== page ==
Tracing the Effects of Teacher Inquiry on Classroom Practice

From Section:
Instruction in Teacher Training
Apr. 21, 2010

This article was published in Teaching and Teacher Education, Vol number 26, Issue 3, Author(s): Bradley A. Ermeling, “Tracing the Effects of Teacher Inquiry on Classroom Practice“, Pages 377-388, Copyright Elsevier (April 2010)

Videotape and participant observation were used to document an American high school teacher workgroup's experience with collaborative teacher inquiry and to monitor changes in practice through two cycles of instructional planning, classroom implementation, and reflective analysis.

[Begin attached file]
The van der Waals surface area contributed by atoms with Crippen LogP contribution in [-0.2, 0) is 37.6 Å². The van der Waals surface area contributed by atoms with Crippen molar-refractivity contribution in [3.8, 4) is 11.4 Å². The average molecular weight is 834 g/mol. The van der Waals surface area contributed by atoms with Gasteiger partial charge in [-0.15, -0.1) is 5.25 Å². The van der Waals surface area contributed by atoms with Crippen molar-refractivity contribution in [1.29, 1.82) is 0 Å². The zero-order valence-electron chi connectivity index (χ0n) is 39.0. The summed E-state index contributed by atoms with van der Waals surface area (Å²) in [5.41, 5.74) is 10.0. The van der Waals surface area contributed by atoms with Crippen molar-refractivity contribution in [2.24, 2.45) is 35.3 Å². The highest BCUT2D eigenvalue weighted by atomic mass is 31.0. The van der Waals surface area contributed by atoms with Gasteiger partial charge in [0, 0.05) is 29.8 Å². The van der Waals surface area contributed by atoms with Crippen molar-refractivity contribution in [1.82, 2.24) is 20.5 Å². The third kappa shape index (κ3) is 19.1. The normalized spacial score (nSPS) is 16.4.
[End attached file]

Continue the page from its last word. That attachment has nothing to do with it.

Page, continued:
Detectable changes in practice were observed, including a substantial improvement for two of the four teachers in fidelity of implementation of an instructional innovation.

Results support claim that meaningful instructional changes are more likely when teachers work in job-alike teams, are led by trained leaders, use inquiry-focused protocols, and have stable settings in which to engage in the continuous improvement of instruction.

Updated: Jan. 17, 2017
Education practice | Educational change | Inquiry | Instructional development | Participation | Teacher collaboration